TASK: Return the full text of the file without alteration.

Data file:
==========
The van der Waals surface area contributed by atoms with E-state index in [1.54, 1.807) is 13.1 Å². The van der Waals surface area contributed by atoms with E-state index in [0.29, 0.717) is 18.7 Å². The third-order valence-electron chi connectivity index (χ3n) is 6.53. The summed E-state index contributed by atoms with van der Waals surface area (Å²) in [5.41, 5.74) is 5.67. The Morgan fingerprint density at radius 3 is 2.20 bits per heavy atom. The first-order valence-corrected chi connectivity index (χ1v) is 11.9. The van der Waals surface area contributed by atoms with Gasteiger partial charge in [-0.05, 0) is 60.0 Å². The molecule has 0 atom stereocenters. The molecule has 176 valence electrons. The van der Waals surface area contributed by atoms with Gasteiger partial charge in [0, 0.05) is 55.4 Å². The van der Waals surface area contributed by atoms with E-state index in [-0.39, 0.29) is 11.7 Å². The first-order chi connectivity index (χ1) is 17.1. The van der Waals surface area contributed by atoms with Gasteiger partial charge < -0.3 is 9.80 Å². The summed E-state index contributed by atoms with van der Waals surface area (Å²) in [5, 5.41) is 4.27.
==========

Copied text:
The van der Waals surface area contributed by atoms with E-state index in [1.54, 1.807) is 13.1 Å². The van der Waals surface area contributed by atoms with E-state index in [0.29, 0.717) is 18.7 Å². The third-order valence-electron chi connectivity index (χ3n) is 6.53. The summed E-state index contributed by atoms with van der Waals surface area (Å²) in [5.41, 5.74) is 5.67. The Morgan fingerprint density at radius 3 is 2.20 bits per heavy atom. The first-order valence-corrected chi connectivity index (χ1v) is 11.9. The van der Waals surface area contributed by atoms with Gasteiger partial charge in [-0.05, 0) is 60.0 Å². The molecule has 0 atom stereocenters. The molecule has 176 valence electrons. The van der Waals surface area contributed by atoms with Gasteiger partial charge in [0, 0.05) is 55.4 Å². The van der Waals surface area contributed by atoms with E-state index in [-0.39, 0.29) is 11.7 Å². The first-order chi connectivity index (χ1) is 17.1. The van der Waals surface area contributed by atoms with Gasteiger partial charge < -0.3 is 9.80 Å². The summed E-state index contributed by atoms with van der Waals surface area (Å²) in [5, 5.41) is 4.27.